Eating healthy on a budget

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There are many ways to keep the costs low while eating healthy, but it does take some planning. One of the best ways to eat healthy on a budget is to cook more at home and since we are all in that situation right now – let’s make a plan!

Sandy Proctor, K-State Nutrition specialist shares, “In normal times, most consumers don’t think twice about a quick trip to the grocery store to pick up a few items. But these are not normal times. With the threat of the new coronavirus, COVID-19, hanging over most of the country, “social distancing” has become a commonly understood term, one that makes planning trips to the grocery more important.”

The first step is to plan out your meals, so you will know what you need to make the meals. When my kids were little we had different colors of magnets on the refrigerator of vegetables (these were all green), fruit (red), grains (orange) and heart healthy proteins (purple). The kids did not plan every meal but they did get to help. I would ask them to look at all the green magnets that had vegetable names on them and they would choose one for supper. You can find tools to help with your meal planning and grocery list at https://www.choosemyplate.gov/eathealthy/budget. Before making your grocery list, shop your cupboards. While many may have food staples in their pantry others may not. Then make a grocery list.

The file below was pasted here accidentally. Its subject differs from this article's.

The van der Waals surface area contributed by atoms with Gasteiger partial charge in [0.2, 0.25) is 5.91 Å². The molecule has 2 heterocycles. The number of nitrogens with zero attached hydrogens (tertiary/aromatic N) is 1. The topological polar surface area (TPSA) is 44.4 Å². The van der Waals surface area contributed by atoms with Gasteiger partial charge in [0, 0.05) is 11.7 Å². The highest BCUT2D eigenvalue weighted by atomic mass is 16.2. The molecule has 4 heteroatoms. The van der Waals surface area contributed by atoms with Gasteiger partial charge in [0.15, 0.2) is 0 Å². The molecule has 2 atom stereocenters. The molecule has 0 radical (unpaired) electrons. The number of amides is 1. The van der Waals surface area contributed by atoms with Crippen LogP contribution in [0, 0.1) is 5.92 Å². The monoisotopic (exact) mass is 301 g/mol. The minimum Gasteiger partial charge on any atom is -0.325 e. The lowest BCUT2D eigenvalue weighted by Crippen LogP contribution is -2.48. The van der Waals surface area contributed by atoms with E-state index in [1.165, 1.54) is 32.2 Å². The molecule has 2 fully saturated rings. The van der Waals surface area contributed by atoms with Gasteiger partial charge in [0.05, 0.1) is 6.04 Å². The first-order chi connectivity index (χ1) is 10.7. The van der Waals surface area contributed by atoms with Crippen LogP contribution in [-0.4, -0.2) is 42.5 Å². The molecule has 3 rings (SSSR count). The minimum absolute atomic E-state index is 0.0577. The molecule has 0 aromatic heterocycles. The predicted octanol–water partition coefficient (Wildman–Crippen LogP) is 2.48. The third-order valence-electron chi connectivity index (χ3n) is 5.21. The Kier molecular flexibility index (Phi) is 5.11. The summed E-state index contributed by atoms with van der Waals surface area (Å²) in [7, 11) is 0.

The second step in eating healthy on a budget is knowing some tricks to shop smart. These are, stick to your grocery list, do not shop when you are hungry, look for items on sale (but check the unit price), buy whole foods (check the label), buy generic brands, buy cheaper cuts of meat, replace meat with other sources of protein (i.e. beans, eggs, etc.), buy produce that is in season, and buy in bulk.     

Fresh produce is great, but to avoid multiple trips to the store during the week, be sure to buy canned goods too. “Foods that are in cans or frozen are packed at their peak of nutritional value, so we know that those are healthy foods,” Procter said. “Use the fresh items first, then incorporate those that will keep longer.

Berny Unruh is the Family and Community Wellness Agent for the Cottonwood Extension District.  She can be reached at 785-628-9430 or at bunruh@ksu.edu.

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